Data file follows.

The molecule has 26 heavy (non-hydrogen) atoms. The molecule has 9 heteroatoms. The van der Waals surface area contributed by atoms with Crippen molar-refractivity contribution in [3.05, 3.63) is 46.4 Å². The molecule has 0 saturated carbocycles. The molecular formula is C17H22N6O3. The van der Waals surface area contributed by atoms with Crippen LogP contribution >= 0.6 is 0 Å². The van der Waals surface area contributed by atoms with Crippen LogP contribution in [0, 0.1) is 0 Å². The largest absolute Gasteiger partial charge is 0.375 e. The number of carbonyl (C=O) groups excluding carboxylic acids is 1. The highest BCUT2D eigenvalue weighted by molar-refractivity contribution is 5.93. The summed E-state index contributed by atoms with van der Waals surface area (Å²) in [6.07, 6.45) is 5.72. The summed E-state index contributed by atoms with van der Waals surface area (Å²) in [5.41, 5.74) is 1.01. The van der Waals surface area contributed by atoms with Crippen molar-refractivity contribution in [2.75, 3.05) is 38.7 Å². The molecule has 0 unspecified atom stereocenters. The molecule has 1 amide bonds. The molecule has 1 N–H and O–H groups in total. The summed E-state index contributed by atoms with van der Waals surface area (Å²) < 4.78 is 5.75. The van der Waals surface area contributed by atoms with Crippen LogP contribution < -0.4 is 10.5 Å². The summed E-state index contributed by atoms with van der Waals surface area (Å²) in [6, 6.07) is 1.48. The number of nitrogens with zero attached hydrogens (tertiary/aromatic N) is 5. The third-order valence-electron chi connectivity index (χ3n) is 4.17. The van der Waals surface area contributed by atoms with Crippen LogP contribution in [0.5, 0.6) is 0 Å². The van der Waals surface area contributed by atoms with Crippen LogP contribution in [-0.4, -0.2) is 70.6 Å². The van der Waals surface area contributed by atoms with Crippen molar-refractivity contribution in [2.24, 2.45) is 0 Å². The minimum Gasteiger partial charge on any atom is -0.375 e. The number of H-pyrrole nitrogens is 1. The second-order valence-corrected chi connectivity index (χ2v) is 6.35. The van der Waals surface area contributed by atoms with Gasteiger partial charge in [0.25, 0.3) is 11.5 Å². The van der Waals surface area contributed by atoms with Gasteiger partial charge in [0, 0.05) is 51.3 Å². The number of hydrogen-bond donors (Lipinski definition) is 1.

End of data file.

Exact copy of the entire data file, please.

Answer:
The molecule has 26 heavy (non-hydrogen) atoms. The molecule has 9 heteroatoms. The van der Waals surface area contributed by atoms with Crippen molar-refractivity contribution in [3.05, 3.63) is 46.4 Å². The molecule has 0 saturated carbocycles. The molecular formula is C17H22N6O3. The van der Waals surface area contributed by atoms with Crippen LogP contribution >= 0.6 is 0 Å². The van der Waals surface area contributed by atoms with Crippen LogP contribution in [0, 0.1) is 0 Å². The largest absolute Gasteiger partial charge is 0.375 e. The number of carbonyl (C=O) groups excluding carboxylic acids is 1. The highest BCUT2D eigenvalue weighted by molar-refractivity contribution is 5.93. The summed E-state index contributed by atoms with van der Waals surface area (Å²) in [6.07, 6.45) is 5.72. The summed E-state index contributed by atoms with van der Waals surface area (Å²) in [5.41, 5.74) is 1.01. The van der Waals surface area contributed by atoms with Crippen molar-refractivity contribution in [2.75, 3.05) is 38.7 Å². The molecule has 0 unspecified atom stereocenters. The molecule has 1 amide bonds. The molecule has 1 N–H and O–H groups in total. The summed E-state index contributed by atoms with van der Waals surface area (Å²) < 4.78 is 5.75. The van der Waals surface area contributed by atoms with Crippen LogP contribution < -0.4 is 10.5 Å². The summed E-state index contributed by atoms with van der Waals surface area (Å²) in [6, 6.07) is 1.48. The number of nitrogens with zero attached hydrogens (tertiary/aromatic N) is 5. The third-order valence-electron chi connectivity index (χ3n) is 4.17. The van der Waals surface area contributed by atoms with Crippen LogP contribution in [0.5, 0.6) is 0 Å². The van der Waals surface area contributed by atoms with Crippen LogP contribution in [-0.4, -0.2) is 70.6 Å². The van der Waals surface area contributed by atoms with Crippen molar-refractivity contribution in [2.24, 2.45) is 0 Å². The minimum Gasteiger partial charge on any atom is -0.375 e. The number of H-pyrrole nitrogens is 1. The second-order valence-corrected chi connectivity index (χ2v) is 6.35. The van der Waals surface area contributed by atoms with Gasteiger partial charge in [0.25, 0.3) is 11.5 Å². The van der Waals surface area contributed by atoms with Gasteiger partial charge in [0, 0.05) is 51.3 Å². The number of hydrogen-bond donors (Lipinski definition) is 1.